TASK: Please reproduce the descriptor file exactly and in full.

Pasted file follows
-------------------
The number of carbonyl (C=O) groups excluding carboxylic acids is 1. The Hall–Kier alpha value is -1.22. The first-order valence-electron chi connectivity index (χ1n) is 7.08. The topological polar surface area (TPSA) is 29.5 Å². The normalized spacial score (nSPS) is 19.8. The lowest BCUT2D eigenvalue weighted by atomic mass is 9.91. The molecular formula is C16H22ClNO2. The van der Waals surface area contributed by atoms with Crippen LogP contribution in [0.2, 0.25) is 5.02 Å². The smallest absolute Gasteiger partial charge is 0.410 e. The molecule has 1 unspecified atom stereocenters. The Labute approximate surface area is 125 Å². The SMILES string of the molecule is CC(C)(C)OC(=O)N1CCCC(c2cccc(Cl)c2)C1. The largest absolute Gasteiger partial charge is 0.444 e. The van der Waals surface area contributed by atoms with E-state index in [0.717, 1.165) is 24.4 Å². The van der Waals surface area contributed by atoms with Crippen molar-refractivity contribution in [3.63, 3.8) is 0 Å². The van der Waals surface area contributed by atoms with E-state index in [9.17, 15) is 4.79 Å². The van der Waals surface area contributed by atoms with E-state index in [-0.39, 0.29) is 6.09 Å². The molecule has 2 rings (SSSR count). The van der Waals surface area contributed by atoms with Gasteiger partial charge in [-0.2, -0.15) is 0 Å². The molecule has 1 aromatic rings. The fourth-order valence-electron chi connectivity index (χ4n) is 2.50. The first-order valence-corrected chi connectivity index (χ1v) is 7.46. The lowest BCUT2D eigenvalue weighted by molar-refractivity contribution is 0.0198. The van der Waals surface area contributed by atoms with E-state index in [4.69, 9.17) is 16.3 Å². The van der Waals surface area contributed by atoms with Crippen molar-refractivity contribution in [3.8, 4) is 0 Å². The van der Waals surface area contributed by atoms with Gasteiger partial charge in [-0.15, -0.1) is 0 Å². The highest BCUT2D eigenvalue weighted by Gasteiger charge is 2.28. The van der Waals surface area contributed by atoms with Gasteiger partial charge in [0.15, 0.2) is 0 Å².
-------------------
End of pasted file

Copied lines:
The number of carbonyl (C=O) groups excluding carboxylic acids is 1. The Hall–Kier alpha value is -1.22. The first-order valence-electron chi connectivity index (χ1n) is 7.08. The topological polar surface area (TPSA) is 29.5 Å². The normalized spacial score (nSPS) is 19.8. The lowest BCUT2D eigenvalue weighted by atomic mass is 9.91. The molecular formula is C16H22ClNO2. The van der Waals surface area contributed by atoms with Crippen LogP contribution in [0.2, 0.25) is 5.02 Å². The smallest absolute Gasteiger partial charge is 0.410 e. The molecule has 1 unspecified atom stereocenters. The Labute approximate surface area is 125 Å². The SMILES string of the molecule is CC(C)(C)OC(=O)N1CCCC(c2cccc(Cl)c2)C1. The largest absolute Gasteiger partial charge is 0.444 e. The van der Waals surface area contributed by atoms with E-state index in [0.717, 1.165) is 24.4 Å². The van der Waals surface area contributed by atoms with Crippen molar-refractivity contribution in [3.63, 3.8) is 0 Å². The van der Waals surface area contributed by atoms with E-state index in [9.17, 15) is 4.79 Å². The van der Waals surface area contributed by atoms with E-state index in [-0.39, 0.29) is 6.09 Å². The molecule has 2 rings (SSSR count). The van der Waals surface area contributed by atoms with Gasteiger partial charge in [-0.2, -0.15) is 0 Å². The molecule has 1 aromatic rings. The fourth-order valence-electron chi connectivity index (χ4n) is 2.50. The first-order valence-corrected chi connectivity index (χ1v) is 7.46. The lowest BCUT2D eigenvalue weighted by molar-refractivity contribution is 0.0198. The van der Waals surface area contributed by atoms with E-state index in [4.69, 9.17) is 16.3 Å². The van der Waals surface area contributed by atoms with Crippen molar-refractivity contribution in [3.8, 4) is 0 Å². The van der Waals surface area contributed by atoms with Gasteiger partial charge in [-0.15, -0.1) is 0 Å². The highest BCUT2D eigenvalue weighted by Gasteiger charge is 2.28. The van der Waals surface area contributed by atoms with Gasteiger partial charge in [0.15, 0.2) is 0 Å².